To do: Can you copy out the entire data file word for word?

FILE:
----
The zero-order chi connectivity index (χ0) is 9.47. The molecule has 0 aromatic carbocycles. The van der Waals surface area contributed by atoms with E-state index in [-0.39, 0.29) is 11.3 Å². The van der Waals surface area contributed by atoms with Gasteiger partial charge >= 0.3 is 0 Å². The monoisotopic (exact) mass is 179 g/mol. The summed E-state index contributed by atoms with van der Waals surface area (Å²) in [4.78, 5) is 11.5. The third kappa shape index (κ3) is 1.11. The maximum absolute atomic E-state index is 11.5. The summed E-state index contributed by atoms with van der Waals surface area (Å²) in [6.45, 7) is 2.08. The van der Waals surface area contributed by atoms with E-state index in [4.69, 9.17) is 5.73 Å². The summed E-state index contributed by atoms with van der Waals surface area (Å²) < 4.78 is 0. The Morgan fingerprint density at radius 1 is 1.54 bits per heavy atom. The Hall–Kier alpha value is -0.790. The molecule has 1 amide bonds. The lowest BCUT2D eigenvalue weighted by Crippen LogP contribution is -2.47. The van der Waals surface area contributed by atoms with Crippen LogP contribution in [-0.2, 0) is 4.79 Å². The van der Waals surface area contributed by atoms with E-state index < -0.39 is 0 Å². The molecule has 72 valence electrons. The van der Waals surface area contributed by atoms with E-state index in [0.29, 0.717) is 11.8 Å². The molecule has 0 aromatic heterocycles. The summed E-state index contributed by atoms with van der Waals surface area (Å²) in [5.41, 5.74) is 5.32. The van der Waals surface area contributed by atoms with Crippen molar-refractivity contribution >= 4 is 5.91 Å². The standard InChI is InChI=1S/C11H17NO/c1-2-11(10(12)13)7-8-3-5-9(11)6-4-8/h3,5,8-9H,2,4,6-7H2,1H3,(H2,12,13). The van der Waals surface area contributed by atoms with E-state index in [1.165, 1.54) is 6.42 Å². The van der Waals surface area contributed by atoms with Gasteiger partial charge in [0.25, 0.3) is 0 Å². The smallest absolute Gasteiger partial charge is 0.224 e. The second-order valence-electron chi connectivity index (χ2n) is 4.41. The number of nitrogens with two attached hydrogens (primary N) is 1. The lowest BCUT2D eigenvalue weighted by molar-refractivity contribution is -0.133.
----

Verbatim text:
The zero-order chi connectivity index (χ0) is 9.47. The molecule has 0 aromatic carbocycles. The van der Waals surface area contributed by atoms with E-state index in [-0.39, 0.29) is 11.3 Å². The van der Waals surface area contributed by atoms with Gasteiger partial charge >= 0.3 is 0 Å². The monoisotopic (exact) mass is 179 g/mol. The summed E-state index contributed by atoms with van der Waals surface area (Å²) in [4.78, 5) is 11.5. The third kappa shape index (κ3) is 1.11. The maximum absolute atomic E-state index is 11.5. The summed E-state index contributed by atoms with van der Waals surface area (Å²) in [6.45, 7) is 2.08. The van der Waals surface area contributed by atoms with E-state index in [4.69, 9.17) is 5.73 Å². The summed E-state index contributed by atoms with van der Waals surface area (Å²) < 4.78 is 0. The Morgan fingerprint density at radius 1 is 1.54 bits per heavy atom. The Hall–Kier alpha value is -0.790. The molecule has 1 amide bonds. The lowest BCUT2D eigenvalue weighted by Crippen LogP contribution is -2.47. The van der Waals surface area contributed by atoms with Crippen LogP contribution in [-0.2, 0) is 4.79 Å². The van der Waals surface area contributed by atoms with E-state index < -0.39 is 0 Å². The molecule has 72 valence electrons. The van der Waals surface area contributed by atoms with E-state index in [0.29, 0.717) is 11.8 Å². The molecule has 0 aromatic heterocycles. The summed E-state index contributed by atoms with van der Waals surface area (Å²) in [5.41, 5.74) is 5.32. The van der Waals surface area contributed by atoms with Crippen molar-refractivity contribution >= 4 is 5.91 Å². The standard InChI is InChI=1S/C11H17NO/c1-2-11(10(12)13)7-8-3-5-9(11)6-4-8/h3,5,8-9H,2,4,6-7H2,1H3,(H2,12,13). The van der Waals surface area contributed by atoms with E-state index in [1.165, 1.54) is 6.42 Å². The van der Waals surface area contributed by atoms with Gasteiger partial charge in [0.25, 0.3) is 0 Å². The smallest absolute Gasteiger partial charge is 0.224 e. The second-order valence-electron chi connectivity index (χ2n) is 4.41. The number of nitrogens with two attached hydrogens (primary N) is 1. The lowest BCUT2D eigenvalue weighted by molar-refractivity contribution is -0.133.